When ROLDA was called by the steel plant management to come up with a plan to collect all the dogs from the plant premises, we knew these dogs have only one chance. If we failed, hundreds of innocent animals would greet a painful and traumatic death.

ROLDA agreed to have built on our land a shelter for dogs captured from the steel plant, as the only alternative these dogs have to live – giving us time and opportunity to feed them, give them medical care and prepare them to become one day become to someone the loving companion they only wish to be. Many of the dogs we encountered had been born into the wild, never knowing the comfort of a home and the love and affection of an owner. These dogs need kindness, time, and patience to grow their trust in humans. Many more, traumatized by past horror and cruelty, required long and comprehensive psychological rehabilitation as well as caring for their physical injuries and ailments.

The scale of the challenge deterred many; ROLDA stood up for these dogs and said yes. We knew no one else would step in to save this animal and we know we made the right decision and when we look at all the dogs lives we transformed, all the dogs saved from the steel plant that live safely in homes across Europe. Our largest shelter can be found in the outskirts of Galati, Romania’s fifth-largest city, it’s outskirts is home to sprawling industrial complexes in stark contrast to the unforgiving wilderness beyond.

Our 15,000msq site was paid for in the summer of 2006, with the money donated to us by one of our most generous British donors. The shelter consists of two rows of kennels in parallel formation.

In total, 12 paddocks (120 kennel boxes). Every box is 18 square meters (3 x 6m) and can accommodate up to 6 dogs (depending on size). The sanctuary was authorized by the National Veterinary Authority (ANSVSA) in 2012 and the same year, included in the TRACES system.

The first paddock welcomed dogs in the fall, of 2007. In 2012, our veterinary clinic was completed and in the same year, we completed multiple running and play spaces for our dogs to exercise and socialize. Over time, ROLDA expanded by purchasing additional land surrounding our shelter, bordered by Acacia trees which we’ve strategically planted to act as a natural barrier to the snowstorms that plague the boreal Romanian winters.

Between 2007 and 2016, ROLDA successfully decreased the stray population within the steel plant premises by over 90%, reducing a population of over ten thousand to one approximately one thousand, providing lifesaving food, medical assistance, sterilization and rehabilitation.

Many of these dogs went on to loving homes internationally. It was a herculean challenge for our team. The gargantuan size of the steel mill, over thirty times larger than Vatican City, meant our small team had to cover the ground over which a city or micronation would sprawl. However, despite the mammoth challenge ROLDA rose to the occasion.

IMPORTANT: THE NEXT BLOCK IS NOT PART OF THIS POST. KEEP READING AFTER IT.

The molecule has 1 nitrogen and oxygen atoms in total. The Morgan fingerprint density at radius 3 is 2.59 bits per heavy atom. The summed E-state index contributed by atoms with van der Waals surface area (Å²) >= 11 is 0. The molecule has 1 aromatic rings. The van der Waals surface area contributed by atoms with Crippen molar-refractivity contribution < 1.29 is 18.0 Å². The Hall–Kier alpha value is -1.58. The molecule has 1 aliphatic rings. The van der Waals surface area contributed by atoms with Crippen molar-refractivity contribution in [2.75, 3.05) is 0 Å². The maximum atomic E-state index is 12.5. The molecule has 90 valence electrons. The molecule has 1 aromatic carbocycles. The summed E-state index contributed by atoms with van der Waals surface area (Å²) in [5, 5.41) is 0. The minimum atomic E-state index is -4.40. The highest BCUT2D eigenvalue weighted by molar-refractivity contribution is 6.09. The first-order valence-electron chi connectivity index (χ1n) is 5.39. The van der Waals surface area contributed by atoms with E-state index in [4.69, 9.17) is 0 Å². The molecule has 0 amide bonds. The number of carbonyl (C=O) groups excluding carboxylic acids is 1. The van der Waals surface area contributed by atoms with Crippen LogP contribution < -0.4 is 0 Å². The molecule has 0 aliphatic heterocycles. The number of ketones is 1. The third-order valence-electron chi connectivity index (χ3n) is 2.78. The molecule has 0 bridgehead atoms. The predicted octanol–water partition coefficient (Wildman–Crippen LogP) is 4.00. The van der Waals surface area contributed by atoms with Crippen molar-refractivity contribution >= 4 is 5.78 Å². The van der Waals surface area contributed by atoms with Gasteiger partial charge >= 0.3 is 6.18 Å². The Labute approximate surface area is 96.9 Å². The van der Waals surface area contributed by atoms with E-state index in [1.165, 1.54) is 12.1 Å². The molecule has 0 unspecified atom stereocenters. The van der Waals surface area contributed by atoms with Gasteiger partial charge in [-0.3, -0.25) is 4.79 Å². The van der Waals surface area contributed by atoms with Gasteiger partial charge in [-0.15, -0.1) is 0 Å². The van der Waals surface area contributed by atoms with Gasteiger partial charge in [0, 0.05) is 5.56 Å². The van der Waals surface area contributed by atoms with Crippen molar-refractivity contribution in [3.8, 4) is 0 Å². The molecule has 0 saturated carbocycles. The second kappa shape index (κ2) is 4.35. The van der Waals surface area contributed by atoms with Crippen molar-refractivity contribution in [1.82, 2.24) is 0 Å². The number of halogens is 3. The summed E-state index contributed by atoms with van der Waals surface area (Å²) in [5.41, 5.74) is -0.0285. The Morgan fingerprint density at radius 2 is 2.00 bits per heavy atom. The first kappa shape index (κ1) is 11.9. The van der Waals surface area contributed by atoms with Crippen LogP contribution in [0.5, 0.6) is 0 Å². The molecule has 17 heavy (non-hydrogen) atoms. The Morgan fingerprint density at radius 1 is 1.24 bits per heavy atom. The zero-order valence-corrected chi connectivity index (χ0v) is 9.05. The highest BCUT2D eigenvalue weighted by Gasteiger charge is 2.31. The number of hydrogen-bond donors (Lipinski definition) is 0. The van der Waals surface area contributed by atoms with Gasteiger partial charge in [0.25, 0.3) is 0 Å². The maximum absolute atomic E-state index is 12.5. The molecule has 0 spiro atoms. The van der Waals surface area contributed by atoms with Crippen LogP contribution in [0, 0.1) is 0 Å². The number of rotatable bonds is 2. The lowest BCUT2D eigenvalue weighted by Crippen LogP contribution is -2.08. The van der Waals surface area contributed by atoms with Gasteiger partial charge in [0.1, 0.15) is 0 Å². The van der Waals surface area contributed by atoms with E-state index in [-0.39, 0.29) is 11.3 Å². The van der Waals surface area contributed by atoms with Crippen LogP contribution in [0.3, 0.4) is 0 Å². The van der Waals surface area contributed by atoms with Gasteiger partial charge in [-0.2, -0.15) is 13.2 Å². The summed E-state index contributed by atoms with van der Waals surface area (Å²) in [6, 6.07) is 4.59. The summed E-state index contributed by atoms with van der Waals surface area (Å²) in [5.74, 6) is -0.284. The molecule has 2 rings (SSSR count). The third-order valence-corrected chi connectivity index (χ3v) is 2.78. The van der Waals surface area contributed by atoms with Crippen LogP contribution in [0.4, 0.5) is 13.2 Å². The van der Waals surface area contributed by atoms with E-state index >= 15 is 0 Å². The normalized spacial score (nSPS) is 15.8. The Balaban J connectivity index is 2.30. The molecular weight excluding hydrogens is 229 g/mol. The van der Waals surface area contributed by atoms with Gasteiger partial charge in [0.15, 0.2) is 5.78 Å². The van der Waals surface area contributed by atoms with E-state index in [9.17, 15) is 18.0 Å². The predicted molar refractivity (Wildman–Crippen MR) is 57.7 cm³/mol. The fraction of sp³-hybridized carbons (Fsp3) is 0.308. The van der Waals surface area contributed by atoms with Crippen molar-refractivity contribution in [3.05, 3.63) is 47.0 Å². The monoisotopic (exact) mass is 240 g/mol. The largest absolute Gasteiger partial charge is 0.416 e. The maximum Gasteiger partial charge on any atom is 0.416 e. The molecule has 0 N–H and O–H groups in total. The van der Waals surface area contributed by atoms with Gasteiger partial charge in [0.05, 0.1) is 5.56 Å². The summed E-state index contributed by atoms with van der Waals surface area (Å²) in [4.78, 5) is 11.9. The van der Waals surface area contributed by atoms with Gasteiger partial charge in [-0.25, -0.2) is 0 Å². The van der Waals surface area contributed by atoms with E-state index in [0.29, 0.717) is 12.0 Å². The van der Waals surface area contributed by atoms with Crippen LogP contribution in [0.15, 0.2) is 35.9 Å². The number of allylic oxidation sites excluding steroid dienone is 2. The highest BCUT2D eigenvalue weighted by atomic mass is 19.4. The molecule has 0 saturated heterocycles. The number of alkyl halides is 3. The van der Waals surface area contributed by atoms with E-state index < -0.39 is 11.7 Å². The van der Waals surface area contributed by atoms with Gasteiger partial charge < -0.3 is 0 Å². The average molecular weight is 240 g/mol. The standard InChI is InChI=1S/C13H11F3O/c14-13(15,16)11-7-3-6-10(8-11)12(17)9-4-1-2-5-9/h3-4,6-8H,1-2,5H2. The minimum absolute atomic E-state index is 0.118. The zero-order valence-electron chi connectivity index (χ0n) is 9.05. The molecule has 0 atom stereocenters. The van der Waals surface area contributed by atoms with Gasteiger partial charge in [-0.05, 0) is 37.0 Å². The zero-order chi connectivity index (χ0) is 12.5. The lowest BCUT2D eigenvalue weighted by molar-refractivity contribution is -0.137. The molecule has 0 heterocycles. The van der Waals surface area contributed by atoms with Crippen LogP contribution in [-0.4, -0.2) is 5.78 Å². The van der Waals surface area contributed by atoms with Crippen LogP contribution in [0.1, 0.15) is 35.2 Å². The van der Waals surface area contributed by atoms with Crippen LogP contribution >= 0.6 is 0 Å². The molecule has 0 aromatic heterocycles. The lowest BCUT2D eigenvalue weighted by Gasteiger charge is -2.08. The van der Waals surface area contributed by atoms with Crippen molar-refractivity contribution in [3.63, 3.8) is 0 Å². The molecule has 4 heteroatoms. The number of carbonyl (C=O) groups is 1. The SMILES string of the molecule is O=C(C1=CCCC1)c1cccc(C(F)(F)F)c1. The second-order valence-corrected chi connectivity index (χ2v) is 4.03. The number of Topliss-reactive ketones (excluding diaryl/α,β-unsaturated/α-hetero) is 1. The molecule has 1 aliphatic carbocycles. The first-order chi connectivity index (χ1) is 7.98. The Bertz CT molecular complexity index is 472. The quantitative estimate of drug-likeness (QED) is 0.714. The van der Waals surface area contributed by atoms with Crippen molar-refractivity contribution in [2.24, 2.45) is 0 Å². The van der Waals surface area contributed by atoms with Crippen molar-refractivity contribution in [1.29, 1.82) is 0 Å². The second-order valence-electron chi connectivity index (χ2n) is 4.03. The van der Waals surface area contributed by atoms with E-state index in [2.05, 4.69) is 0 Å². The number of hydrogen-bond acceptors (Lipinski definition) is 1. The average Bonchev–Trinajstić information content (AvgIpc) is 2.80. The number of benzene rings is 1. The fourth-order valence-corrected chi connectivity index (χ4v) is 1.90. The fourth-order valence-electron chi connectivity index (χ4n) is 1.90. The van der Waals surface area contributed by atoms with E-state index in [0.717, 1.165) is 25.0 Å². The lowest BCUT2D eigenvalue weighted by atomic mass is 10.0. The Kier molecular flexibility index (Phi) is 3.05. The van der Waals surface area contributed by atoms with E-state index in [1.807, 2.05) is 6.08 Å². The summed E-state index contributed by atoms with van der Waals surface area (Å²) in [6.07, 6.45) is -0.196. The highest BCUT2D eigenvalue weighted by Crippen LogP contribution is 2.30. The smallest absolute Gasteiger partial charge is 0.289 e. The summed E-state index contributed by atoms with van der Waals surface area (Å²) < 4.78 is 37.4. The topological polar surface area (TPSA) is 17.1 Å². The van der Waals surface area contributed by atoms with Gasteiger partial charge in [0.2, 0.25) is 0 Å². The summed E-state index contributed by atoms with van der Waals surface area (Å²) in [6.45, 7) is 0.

The initial agreement between ROLDA and the management steel plant included basic investments like access to water and electricity, but years passed, and these promises went unfulfilled; the much-needed construction of outdoor spaces for dogs’ exercises was also postponed.

In 2014, after countless of our calls, letters and emails went unanswered, ROLDA approached Mittal’s headquarters in London with news of the dire situation in Romania which they were complicit in creating. Soon after, a new contract was agreed upon with a plan of investments which included a connection to an electricity network. Unfortunately, the new management at the steel plant failed to deliver on the promises outlined in the new contract.

They even went as far as to use illegal and unethical methods to prevent ROLDA from holding them to account. In February 2016, they aggressively terminated the written agreement, leaving the promised investments unfulfilled, the large sanctuary with no sewage system, and worse: refusing to pay for 200 dogs (from a total of 644) collected by ROLDA from the steel plant and housed in our shelter.

Nearly one thousand dogs remained on the steel plant premises left to starve; now even the steel plant employees are forbidden to feed the dogs. They are suffering and in desperate need of medical attention. They are starving, desperate for food. They are vulnerableinfested by ticks and other parasites, and go unvaccinated, a source of disease for other dogs as well as for the employees and clients of the company.

ROLDA took the management of the steel plant to court, despite the company being a very influential international corporation, with vast financial resources and political influence that dwarfed our own. We began legal proceedings against the termination of the contract which ROLDA won in May 2019, after over three years of court battles that ended in the Supreme Court of Justice in Bucharest, Romania’s highest legal authority.

Over the years, new pieces of land have been purchased on both sides of the kennels. The land was intended to be used to slowly transform the rusty shelter into a state-of-the-art facility that will not welcome just dogs, but other animals, too. We called the new project PawzUp, a project to connect generations of animals and people for generations to come.

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Alien survived a horrible infestation of fleas and ticks. Today, he is living at our ROLDA sanctuary happily waiting to be adopted. Alien was found by ROLDA rescuers in early spring, already completely covered with fleas and ticks. Normally, we see cases of heavy flea and tick infestation a few weeks into spring, once these pests are at their peak after a long hibernation period.